Sudo or not to Sudo...

I love SUDO....It let's me audit who became root or ran certain commands...It keeps me from having to remember Roots password on all of the systems I use.  That then let's me set really crazy passwords for Root.  The problem is that except for Ubuntu no one setups any groups or users to be able to run anything with it.  Sudo is one of the most powerful tools for managing users access to critical commands.  It let's you audit what has been done and by who.  As long as you take the time to define the programs and make everyone not just do "sudo su -".  For my home stuff though I am the only Linux Admin.  I probably will be until my son or daughter get old enough.  So setting myself up with sudo access on all my machines isn't that big a risk.  So for all of those systems you don't have it setup for automatically here is a link to a quick how to at Linux Journal to help you get it set up.  Thanks to Walt Jevack for pointing me to the link...

Brian Wagner

Brian started working with *nix in while a student at Kent State University in the early 90's. In 1995, as an E-Mail Administrator for Caliber Technology (now part of Fedex) he was tasked with administering Sendmail on both Slackware Linux and Solaris Systems. His first home install of Linux was MkLinux DR1 in 1996 on his 60 Mhz PowerMac. Since then Brian has been working and consulting on Linux and it's uses in the Enterprise to support everything from E-Mail, Firewalls, Web and File serving to custom cluster solutions and grid solutions. Brian has had the opportunity to work in both Fortune 500 companies and small 2 person organizations. This has given him the unique insight into the differences every size business faces.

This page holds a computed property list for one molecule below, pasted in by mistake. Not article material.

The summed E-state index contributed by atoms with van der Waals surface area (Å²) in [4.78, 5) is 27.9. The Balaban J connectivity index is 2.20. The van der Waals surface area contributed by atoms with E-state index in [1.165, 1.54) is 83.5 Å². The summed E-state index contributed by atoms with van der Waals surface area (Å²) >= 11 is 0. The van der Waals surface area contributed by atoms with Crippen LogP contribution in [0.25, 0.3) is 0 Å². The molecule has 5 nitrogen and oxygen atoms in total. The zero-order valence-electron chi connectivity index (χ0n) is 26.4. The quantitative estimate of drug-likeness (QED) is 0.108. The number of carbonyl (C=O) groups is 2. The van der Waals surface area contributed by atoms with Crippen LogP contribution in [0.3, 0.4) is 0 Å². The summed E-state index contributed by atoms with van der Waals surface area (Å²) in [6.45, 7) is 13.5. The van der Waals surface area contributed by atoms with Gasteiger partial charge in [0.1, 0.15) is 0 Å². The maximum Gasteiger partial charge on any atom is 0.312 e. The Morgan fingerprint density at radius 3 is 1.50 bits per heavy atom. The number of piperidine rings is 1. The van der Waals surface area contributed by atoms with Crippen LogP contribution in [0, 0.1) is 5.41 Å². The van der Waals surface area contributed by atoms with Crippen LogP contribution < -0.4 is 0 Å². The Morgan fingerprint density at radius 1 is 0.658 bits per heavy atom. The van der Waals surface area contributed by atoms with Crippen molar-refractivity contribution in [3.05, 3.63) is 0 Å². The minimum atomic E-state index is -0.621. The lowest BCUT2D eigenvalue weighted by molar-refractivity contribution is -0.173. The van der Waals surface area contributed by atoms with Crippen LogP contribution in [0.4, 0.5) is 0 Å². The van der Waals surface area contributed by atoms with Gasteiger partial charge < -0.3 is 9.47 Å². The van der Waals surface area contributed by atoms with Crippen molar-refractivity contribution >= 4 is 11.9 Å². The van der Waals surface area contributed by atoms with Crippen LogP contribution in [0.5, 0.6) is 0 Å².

Linux Foundation has announced the Keynotes for LinuxCon

LinuxCon the Linux Foundations Linux conference will be held in Boston August 10th - 12th.  They have announced the who will be keynoting for them.  The names include the founding director of the Software Freedom Law Center, Eben Moglen.  Stormy Peters, he is the executive Director of the Gnome Foundation.  The most interesting presentation in the list though is Jeffery Hammond, Principal Analyst for Forester Research.  He will be presenting recent data that shows increased developer adoption to open source platforms, frameworks and development processes, as well as greater awareness of IT Management about the benifits of mixed source development models.

Check out the article on linuxjournal.com and the actual press release at the linuxfoundation.org website.

Brian Wagner

Brian started working with *nix in while a student at Kent State University in the early 90's. In 1995, as an E-Mail Administrator for Caliber Technology (now part of Fedex) he was tasked with administering Sendmail on both Slackware Linux and Solaris Systems. His first home install of Linux was MkLinux DR1 in 1996 on his 60 Mhz PowerMac. Since then Brian has been working and consulting on Linux and it's uses in the Enterprise to support everything from E-Mail, Firewalls, Web and File serving to custom cluster solutions and grid solutions. Brian has had the opportunity to work in both Fortune 500 companies and small 2 person organizations. This has given him the unique insight into the differences every size business faces.